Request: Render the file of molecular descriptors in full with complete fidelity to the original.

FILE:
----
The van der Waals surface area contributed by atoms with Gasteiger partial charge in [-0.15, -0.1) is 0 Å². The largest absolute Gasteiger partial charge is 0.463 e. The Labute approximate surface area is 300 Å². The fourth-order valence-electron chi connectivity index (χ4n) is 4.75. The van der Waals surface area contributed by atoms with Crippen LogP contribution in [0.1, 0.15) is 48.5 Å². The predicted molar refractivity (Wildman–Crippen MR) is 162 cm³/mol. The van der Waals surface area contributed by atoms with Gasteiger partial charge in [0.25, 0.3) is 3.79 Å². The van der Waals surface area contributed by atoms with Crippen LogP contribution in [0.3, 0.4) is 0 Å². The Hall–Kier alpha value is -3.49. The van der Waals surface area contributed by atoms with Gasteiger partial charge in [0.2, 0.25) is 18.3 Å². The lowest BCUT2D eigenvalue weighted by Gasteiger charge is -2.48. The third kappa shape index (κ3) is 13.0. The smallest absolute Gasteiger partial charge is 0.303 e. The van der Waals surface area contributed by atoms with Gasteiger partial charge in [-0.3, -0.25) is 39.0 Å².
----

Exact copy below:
The van der Waals surface area contributed by atoms with Gasteiger partial charge in [-0.15, -0.1) is 0 Å². The largest absolute Gasteiger partial charge is 0.463 e. The Labute approximate surface area is 300 Å². The fourth-order valence-electron chi connectivity index (χ4n) is 4.75. The van der Waals surface area contributed by atoms with Crippen LogP contribution in [0.1, 0.15) is 48.5 Å². The predicted molar refractivity (Wildman–Crippen MR) is 162 cm³/mol. The van der Waals surface area contributed by atoms with Gasteiger partial charge in [0.25, 0.3) is 3.79 Å². The van der Waals surface area contributed by atoms with Crippen LogP contribution in [0.3, 0.4) is 0 Å². The Hall–Kier alpha value is -3.49. The van der Waals surface area contributed by atoms with Gasteiger partial charge in [0.2, 0.25) is 18.3 Å². The lowest BCUT2D eigenvalue weighted by Gasteiger charge is -2.48. The third kappa shape index (κ3) is 13.0. The smallest absolute Gasteiger partial charge is 0.303 e. The van der Waals surface area contributed by atoms with Gasteiger partial charge in [-0.3, -0.25) is 39.0 Å².